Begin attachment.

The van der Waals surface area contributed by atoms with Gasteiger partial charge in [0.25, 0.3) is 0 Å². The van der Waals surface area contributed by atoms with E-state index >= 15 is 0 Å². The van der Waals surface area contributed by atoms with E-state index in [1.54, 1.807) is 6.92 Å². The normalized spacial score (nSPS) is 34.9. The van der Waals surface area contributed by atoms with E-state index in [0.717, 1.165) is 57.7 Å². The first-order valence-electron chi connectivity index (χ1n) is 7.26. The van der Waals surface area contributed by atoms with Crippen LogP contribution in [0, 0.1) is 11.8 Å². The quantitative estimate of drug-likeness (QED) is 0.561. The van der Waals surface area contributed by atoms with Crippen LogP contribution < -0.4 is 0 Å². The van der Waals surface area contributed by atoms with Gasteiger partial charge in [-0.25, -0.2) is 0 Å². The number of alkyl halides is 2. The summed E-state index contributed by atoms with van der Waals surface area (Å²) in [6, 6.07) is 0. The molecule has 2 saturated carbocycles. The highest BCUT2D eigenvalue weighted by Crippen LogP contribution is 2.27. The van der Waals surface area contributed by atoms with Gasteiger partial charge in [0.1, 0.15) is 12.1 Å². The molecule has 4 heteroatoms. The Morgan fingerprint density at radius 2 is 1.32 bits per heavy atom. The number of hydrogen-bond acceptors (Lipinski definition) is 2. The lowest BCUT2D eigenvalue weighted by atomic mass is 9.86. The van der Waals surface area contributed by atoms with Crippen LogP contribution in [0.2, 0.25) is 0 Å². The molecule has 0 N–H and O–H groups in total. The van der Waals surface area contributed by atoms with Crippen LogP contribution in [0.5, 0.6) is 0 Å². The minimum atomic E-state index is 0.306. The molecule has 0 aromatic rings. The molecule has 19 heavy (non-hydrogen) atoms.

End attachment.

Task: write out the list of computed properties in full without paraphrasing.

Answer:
The van der Waals surface area contributed by atoms with Gasteiger partial charge in [0.25, 0.3) is 0 Å². The van der Waals surface area contributed by atoms with E-state index >= 15 is 0 Å². The van der Waals surface area contributed by atoms with E-state index in [1.54, 1.807) is 6.92 Å². The normalized spacial score (nSPS) is 34.9. The van der Waals surface area contributed by atoms with E-state index in [0.717, 1.165) is 57.7 Å². The first-order valence-electron chi connectivity index (χ1n) is 7.26. The van der Waals surface area contributed by atoms with Crippen LogP contribution in [0, 0.1) is 11.8 Å². The quantitative estimate of drug-likeness (QED) is 0.561. The van der Waals surface area contributed by atoms with Crippen LogP contribution < -0.4 is 0 Å². The van der Waals surface area contributed by atoms with Gasteiger partial charge in [-0.25, -0.2) is 0 Å². The number of alkyl halides is 2. The summed E-state index contributed by atoms with van der Waals surface area (Å²) in [6, 6.07) is 0. The molecule has 2 saturated carbocycles. The highest BCUT2D eigenvalue weighted by Crippen LogP contribution is 2.27. The van der Waals surface area contributed by atoms with Gasteiger partial charge in [0.1, 0.15) is 12.1 Å². The molecule has 4 heteroatoms. The Morgan fingerprint density at radius 2 is 1.32 bits per heavy atom. The number of hydrogen-bond acceptors (Lipinski definition) is 2. The lowest BCUT2D eigenvalue weighted by atomic mass is 9.86. The van der Waals surface area contributed by atoms with Crippen LogP contribution in [0.2, 0.25) is 0 Å². The molecule has 0 N–H and O–H groups in total. The van der Waals surface area contributed by atoms with Crippen LogP contribution in [0.5, 0.6) is 0 Å². The minimum atomic E-state index is 0.306. The molecule has 0 aromatic rings. The molecule has 19 heavy (non-hydrogen) atoms.